COVID-19: Netflix and Twitter no match for gaming as North America locks down at home

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      As week two of socially isolating ourselves kicks off, now's as good a time as any to reflect on how North America spent its initial days in lockdown at home.

      It's not like no one was binge-watching the quite frankly excellent Better Caul Saul on Netflix (trust us—get through Season 1 and you'll be rewarded with something almost as great as Breaking Bad). 

      And if you were frantically flipping from Twitter to Facebook to Netflix to reassure yourself that you're not alone even though you're kind of alone, well, you probably weren't totally alone. 

      But where things really took off was gaming. American tech giant Verizon has reported that it saw a 75 percent increase in gaming during peak hours, with social media use remaining flat. When the world is nothing bad news, better to lose yourself in Call of Duty or, for the realists out there, Plague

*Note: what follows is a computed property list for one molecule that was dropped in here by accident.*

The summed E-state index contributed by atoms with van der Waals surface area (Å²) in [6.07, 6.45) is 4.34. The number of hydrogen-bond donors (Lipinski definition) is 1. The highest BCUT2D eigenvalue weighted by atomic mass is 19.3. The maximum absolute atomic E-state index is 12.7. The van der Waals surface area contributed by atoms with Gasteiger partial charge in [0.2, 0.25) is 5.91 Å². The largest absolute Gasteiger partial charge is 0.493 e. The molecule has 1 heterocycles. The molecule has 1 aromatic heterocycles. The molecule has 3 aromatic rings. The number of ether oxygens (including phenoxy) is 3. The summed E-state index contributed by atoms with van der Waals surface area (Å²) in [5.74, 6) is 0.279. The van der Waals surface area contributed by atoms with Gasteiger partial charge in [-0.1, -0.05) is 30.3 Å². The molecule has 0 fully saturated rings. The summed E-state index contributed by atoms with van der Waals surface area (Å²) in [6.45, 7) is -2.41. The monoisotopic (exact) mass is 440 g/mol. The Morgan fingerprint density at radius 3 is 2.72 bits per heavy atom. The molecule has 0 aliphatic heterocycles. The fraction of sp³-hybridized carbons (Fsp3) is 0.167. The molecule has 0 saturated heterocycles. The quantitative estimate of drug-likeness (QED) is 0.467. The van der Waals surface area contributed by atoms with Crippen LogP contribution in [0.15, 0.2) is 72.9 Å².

In a statement on the company's web site. Verizon chief technology officer Kyle Malady said:  "As we see more and more individuals work from home and students engage in online learning, it is a natural byproduct that we would see an increase in web traffic and access to VPN. As more entertainment options are cancelled in communities across the US, an increase in video traffic and online gaming is not surprising." 

      For a good idea just how much gaming has benefitted from the lockdown, consider that just last month industry-tracking group NPD Group reported that sales of new games, consoles, and accessories were down by 29 percent in February. 

      Contrast that stagnation to last week, where a spike in demand meant Microsoft's xBox Live crashed for hours on the Monday, and Nintendo online services went down Tuesday for nine hours.

      As for what we can expect in the coming weeks, consider how gaming and streaming started to do massive numbers in Italy as COVID-19 began to sweep through the country. From the beginning of February to early march, live streaming on platforms like Twitch and YouTube grew by over 66 percent, with Italian telecommunications titan Telecom Italia seeing traffic increase by 70 percent.